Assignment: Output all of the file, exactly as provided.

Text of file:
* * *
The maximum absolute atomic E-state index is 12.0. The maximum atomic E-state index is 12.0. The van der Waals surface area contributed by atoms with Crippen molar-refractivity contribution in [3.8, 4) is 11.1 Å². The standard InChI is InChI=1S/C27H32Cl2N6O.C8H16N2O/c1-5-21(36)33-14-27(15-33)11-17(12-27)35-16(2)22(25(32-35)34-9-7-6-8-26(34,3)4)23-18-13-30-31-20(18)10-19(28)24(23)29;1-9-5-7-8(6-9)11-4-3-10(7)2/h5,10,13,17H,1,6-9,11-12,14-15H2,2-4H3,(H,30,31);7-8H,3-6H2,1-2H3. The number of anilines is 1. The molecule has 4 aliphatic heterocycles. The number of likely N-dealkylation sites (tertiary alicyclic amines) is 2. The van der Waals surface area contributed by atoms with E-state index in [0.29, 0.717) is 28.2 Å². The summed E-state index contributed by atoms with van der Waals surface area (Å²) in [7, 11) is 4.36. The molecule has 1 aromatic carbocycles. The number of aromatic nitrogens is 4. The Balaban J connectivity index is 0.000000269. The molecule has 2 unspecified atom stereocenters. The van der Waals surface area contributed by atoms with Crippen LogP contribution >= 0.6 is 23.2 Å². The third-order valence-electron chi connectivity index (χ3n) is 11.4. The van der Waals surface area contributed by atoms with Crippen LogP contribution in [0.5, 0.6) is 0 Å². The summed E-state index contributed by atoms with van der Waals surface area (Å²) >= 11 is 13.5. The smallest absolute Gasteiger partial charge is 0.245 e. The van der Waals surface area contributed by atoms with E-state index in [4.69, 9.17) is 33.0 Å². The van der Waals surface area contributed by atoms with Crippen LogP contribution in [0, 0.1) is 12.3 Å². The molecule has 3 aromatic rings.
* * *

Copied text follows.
The maximum absolute atomic E-state index is 12.0. The maximum atomic E-state index is 12.0. The van der Waals surface area contributed by atoms with Crippen molar-refractivity contribution in [3.8, 4) is 11.1 Å². The standard InChI is InChI=1S/C27H32Cl2N6O.C8H16N2O/c1-5-21(36)33-14-27(15-33)11-17(12-27)35-16(2)22(25(32-35)34-9-7-6-8-26(34,3)4)23-18-13-30-31-20(18)10-19(28)24(23)29;1-9-5-7-8(6-9)11-4-3-10(7)2/h5,10,13,17H,1,6-9,11-12,14-15H2,2-4H3,(H,30,31);7-8H,3-6H2,1-2H3. The number of anilines is 1. The molecule has 4 aliphatic heterocycles. The number of likely N-dealkylation sites (tertiary alicyclic amines) is 2. The van der Waals surface area contributed by atoms with E-state index in [0.29, 0.717) is 28.2 Å². The summed E-state index contributed by atoms with van der Waals surface area (Å²) in [7, 11) is 4.36. The molecule has 1 aromatic carbocycles. The number of aromatic nitrogens is 4. The Balaban J connectivity index is 0.000000269. The molecule has 2 unspecified atom stereocenters. The van der Waals surface area contributed by atoms with Crippen LogP contribution >= 0.6 is 23.2 Å². The third-order valence-electron chi connectivity index (χ3n) is 11.4. The van der Waals surface area contributed by atoms with Crippen LogP contribution in [0.5, 0.6) is 0 Å². The summed E-state index contributed by atoms with van der Waals surface area (Å²) >= 11 is 13.5. The smallest absolute Gasteiger partial charge is 0.245 e. The van der Waals surface area contributed by atoms with E-state index in [4.69, 9.17) is 33.0 Å². The van der Waals surface area contributed by atoms with Crippen LogP contribution in [0, 0.1) is 12.3 Å². The molecule has 3 aromatic rings.